Want to get kids interested in science? Show them how they can use it to better the world they live in. Take Jathan Kron, Justin Roth and Brennan Nelson, three middle school students from West Branch, Iowa. Jathan, age 12, was helping his father sweep out his auto repair shop, and notices that he was throwing away all these lead wheel weights that are attacked to tires for stabilization. The weights fall off cars all the time, making them one of the biggest sources of lead released into the environment.
Jathan and his two friends, together with their science teacher, discovered that the lead weights are completely unregulated and started measuring how much of the lead is leached into the environment.
Using this data they began a campaign to replace the lead weights with steel. Three bills banning the weights have been introduced in the Iowa legislature and the Environmental Protection Agency is considering a similar ban. To top it all off, the boys won the grand prize in the inaugural year of the “We Can Change The World Challenge” sponsored by the Siemens Foundation in partnership with Discovery Education and the National Science Teachers Association.
Over 2000 middle school students from across the US entered the challenge last year; this year it has been expanded to include elementary school students, and in 2010 high schoolers can enter. The contest requires teams of two to three students under the mentorship of a teacher or other adult to identify an environmental issue in their community, research the issue using scientific investigation, and create a replicable green solution. The winners receive a $5000 savings bond, an appearance on the Planet Green cable network and the chance to present their findings to a panel of United Nations environmentalists.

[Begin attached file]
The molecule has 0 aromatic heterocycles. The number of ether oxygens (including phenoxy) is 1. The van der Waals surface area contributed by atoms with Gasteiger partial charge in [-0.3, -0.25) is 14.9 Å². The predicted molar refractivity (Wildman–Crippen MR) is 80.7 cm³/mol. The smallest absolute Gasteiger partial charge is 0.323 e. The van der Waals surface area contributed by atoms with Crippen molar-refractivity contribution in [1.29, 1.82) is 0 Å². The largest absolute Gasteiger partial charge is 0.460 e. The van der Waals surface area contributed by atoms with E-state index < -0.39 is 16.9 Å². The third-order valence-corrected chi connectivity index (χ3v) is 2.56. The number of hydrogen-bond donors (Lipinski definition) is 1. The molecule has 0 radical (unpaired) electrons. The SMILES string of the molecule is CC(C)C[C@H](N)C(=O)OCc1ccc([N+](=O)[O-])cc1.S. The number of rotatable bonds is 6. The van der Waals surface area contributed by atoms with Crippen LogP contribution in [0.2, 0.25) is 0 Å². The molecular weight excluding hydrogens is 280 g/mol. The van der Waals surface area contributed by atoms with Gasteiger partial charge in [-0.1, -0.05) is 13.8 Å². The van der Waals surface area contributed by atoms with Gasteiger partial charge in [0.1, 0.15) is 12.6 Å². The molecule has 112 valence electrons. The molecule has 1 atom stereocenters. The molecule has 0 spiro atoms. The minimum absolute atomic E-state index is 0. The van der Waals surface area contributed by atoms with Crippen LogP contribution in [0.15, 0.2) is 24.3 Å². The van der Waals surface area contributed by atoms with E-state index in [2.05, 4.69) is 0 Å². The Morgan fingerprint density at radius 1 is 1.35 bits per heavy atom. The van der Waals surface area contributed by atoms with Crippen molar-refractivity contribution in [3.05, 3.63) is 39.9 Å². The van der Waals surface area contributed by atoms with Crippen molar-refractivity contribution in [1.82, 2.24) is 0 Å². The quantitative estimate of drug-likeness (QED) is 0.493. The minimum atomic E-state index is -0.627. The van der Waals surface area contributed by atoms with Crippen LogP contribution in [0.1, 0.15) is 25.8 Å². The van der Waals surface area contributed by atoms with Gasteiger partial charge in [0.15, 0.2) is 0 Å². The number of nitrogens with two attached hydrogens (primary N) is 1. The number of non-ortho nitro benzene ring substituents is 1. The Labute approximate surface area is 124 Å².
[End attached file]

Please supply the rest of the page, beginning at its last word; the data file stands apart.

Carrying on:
Second place for the 2009 prize went to three girls from St, Philip the Apostle School in Addison, Ill., Angel Lozzio (13), Maggie O’Brien (12) and Data Gattone (13). “We started because we wanted to make a difference,” says Maggie, and their solution was to figure out how to get their town and school to recycle. They dropped off flyers and handed out recycling bins, carefully monitored the response, and discovered that recycling participation started to soar. “We were really amazed that we could make this much of a change,” says Angel.
The enthusiasm these kids feel about their projects is infectious, and makes me feel a little better about the future. For all the wailing about the state of our schools, the declining science and math skills of our students, the fixation on TV and video games over books and larger world, the fact is it seems like plenty of America’s children are engaged, industrious and full of ideas. We adults just have to figure out how to harness that energy, and keep the enthusiasm flowing. If a friendly competition is what it takes, then kudos to the Siemens Foundation (which also sponsors the prestigious Siemens Competition in Math Science and Technology).
Year two of the Siemens Change The World Challenge kicked off on Aug. 19. Entries can be downloaded at www.wecanchange.com .